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  1. #11
    Join Date
    Feb 2020
    Posts
    750

    Default Re: UI Fraud

    Quote Quoting llworking
    View Post
    Ok, I personally would leave it alone. You don't need to report him/her, the unemployment people will catch him/her eventually and he/she will have to pay the money back. You would just be poking a sleeping bear to do it now.

    It is a state issue rather than a federal one but its true that the state may ask the IRS to withhold his/her refund or your joint refund. Since you have started the divorce process now, you may not still be married on 12/31/2020 so the issue of a joint return may be moot. You can file married filing separately or married filing jointly and include an injured spouse form to avoid your share of the refund being seized.

    What kind of business does she run? How do you know that she was making any profit during the pandemic? If she had receivables out there that could be the money that went into the bank account and not current earnings. If you report her for fraud and there wasn't actual fraud then that becomes very problematic for your divorce.

    I disagree. The crime has ended because the federal subsidy of $600.00 a week has ended. It is no longer ongoing. He certainly did not benefit from the crime while it was happening because he didn't know about the money or that she was receiving it. He only recently found out. Therefore he is not a co-conspirator. A spouse is never required to report or testify against their spouse. Also, he does NOT know that a crime was committed because it has not been established that the money she received was not receivables that came in while she was unable to work to make a profit. You report money you earned when you earned it, not when you received it.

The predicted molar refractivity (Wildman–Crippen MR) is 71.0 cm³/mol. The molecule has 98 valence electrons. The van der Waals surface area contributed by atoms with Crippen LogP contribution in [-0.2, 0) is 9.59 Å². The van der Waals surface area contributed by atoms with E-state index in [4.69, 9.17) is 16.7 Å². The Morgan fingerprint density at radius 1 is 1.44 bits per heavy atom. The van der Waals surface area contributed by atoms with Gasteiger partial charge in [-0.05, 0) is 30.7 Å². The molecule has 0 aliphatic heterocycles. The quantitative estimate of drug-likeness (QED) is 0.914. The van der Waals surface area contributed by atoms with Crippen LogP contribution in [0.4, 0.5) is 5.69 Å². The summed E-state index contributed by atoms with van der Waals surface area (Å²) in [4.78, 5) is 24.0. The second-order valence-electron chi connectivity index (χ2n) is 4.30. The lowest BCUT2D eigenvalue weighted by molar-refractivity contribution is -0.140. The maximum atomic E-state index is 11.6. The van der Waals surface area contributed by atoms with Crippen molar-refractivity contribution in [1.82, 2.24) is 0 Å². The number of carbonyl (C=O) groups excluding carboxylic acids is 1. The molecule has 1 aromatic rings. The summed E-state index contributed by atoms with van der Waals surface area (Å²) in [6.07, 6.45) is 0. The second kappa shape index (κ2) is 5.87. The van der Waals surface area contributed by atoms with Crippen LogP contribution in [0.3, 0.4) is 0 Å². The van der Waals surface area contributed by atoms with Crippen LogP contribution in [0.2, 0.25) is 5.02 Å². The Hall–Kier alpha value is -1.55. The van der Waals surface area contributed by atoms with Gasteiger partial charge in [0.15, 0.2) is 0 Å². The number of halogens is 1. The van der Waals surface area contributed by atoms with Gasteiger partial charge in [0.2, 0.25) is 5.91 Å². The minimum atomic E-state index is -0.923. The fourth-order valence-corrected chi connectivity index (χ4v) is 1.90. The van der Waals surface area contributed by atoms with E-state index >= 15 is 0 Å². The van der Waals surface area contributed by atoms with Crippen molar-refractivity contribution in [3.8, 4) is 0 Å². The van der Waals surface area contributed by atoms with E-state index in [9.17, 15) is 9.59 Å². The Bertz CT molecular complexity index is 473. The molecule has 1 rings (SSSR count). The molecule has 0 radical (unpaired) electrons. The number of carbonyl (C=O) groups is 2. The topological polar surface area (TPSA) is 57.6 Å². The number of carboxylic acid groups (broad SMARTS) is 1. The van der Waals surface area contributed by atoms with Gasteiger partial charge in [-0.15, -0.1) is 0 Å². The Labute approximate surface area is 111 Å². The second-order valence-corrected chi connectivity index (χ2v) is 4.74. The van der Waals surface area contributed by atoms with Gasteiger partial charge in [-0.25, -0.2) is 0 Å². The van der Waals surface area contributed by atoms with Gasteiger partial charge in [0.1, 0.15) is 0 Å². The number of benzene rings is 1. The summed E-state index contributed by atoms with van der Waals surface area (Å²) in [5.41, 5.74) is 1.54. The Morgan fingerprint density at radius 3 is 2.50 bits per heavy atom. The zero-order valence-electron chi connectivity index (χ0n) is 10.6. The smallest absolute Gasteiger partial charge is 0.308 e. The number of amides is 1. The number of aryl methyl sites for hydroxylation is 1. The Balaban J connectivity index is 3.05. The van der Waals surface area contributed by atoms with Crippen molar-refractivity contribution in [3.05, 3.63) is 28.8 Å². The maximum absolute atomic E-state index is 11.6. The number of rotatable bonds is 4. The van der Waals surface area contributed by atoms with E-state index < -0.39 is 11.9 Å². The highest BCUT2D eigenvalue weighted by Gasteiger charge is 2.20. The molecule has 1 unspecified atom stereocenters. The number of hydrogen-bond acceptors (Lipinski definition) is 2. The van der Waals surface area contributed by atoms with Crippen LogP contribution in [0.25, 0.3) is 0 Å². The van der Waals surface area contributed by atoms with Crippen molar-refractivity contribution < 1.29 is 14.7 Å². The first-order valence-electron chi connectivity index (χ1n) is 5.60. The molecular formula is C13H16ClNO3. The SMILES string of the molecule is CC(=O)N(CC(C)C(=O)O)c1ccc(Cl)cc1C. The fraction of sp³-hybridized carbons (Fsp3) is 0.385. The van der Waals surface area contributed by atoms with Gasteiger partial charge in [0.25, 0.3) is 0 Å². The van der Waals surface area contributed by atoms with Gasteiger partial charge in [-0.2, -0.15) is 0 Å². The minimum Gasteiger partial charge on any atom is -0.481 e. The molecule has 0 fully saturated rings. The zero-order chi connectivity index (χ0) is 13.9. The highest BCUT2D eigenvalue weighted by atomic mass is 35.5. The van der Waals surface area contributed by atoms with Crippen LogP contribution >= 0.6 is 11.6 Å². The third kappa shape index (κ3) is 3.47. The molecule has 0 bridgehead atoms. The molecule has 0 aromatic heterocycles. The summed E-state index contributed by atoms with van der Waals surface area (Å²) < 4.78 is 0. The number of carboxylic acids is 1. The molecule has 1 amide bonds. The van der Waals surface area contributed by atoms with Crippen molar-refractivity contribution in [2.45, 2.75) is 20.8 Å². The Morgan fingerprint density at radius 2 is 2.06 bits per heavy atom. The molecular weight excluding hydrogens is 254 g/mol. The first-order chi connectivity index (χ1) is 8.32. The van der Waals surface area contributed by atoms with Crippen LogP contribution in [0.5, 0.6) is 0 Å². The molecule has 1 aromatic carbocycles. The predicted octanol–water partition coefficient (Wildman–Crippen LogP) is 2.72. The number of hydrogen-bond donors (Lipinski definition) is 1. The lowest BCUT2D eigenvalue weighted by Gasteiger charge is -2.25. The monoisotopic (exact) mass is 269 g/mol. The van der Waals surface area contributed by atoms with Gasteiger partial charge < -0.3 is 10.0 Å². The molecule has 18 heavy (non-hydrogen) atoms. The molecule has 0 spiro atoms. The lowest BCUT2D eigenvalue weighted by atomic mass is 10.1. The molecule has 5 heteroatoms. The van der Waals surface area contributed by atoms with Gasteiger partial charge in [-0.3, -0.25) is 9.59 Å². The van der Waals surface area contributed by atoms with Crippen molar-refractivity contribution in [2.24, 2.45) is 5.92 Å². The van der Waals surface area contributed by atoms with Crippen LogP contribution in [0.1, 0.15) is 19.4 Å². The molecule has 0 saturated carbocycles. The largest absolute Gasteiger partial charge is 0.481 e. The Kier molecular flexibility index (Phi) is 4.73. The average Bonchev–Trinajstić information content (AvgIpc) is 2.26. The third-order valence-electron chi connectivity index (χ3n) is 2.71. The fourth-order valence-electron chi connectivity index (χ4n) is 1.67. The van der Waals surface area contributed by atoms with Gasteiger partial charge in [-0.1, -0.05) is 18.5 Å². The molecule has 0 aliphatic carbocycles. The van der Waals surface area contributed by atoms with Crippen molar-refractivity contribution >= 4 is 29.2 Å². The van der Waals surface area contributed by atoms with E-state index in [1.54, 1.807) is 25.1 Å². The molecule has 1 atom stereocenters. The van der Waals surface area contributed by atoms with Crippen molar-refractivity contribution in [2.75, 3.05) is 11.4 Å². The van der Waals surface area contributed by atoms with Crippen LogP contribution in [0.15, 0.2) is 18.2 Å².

Very good post!

    I would only add that the likeliness of her getting caught hinges on whether she is an independent contractor and owner of her business or an employee. Also how she receives payment for that business.
    If she is an employee she's easily busted because all her paycheck dates are documented with the IRS. No audit necessary. If she is an independent contractor it would matter how clients are paying her and who is !099ing her. 1099's don't give dates of when money was paid but paychecks do. If she is a business owner she'd have to be audited to get busted. And maybe not even then.

  2. #12
    Join Date
    Aug 2020
    Posts
    4

    Default Re: UI Fraud

    Quote Quoting bcr229
    View Post
    I never said the state wouldn't prosecute, only that the OP's STB-ex was unlikely to go to jail over it. The state would rather have her working and paying back that money.


    I think you may have misread what the OP's STB-ex does. I think she's employed as a manager at a small business and makes a regular wage/salary. I don't think the small business is necessarily hers.

    Perhaps he should clarify his statement.
    This is correct

  3. #13
    Join Date
    Nov 2013
    Posts
    7,056

    Default Re: UI Fraud

    Quote Quoting Redbox77
    View Post

    I discovered my spouse has been drawing UI unemployment since it began despite their returning to work in late may. They've earned apox 5000$ with their job and collected apox 5700$ from state unemployment. I have bank statements proving this.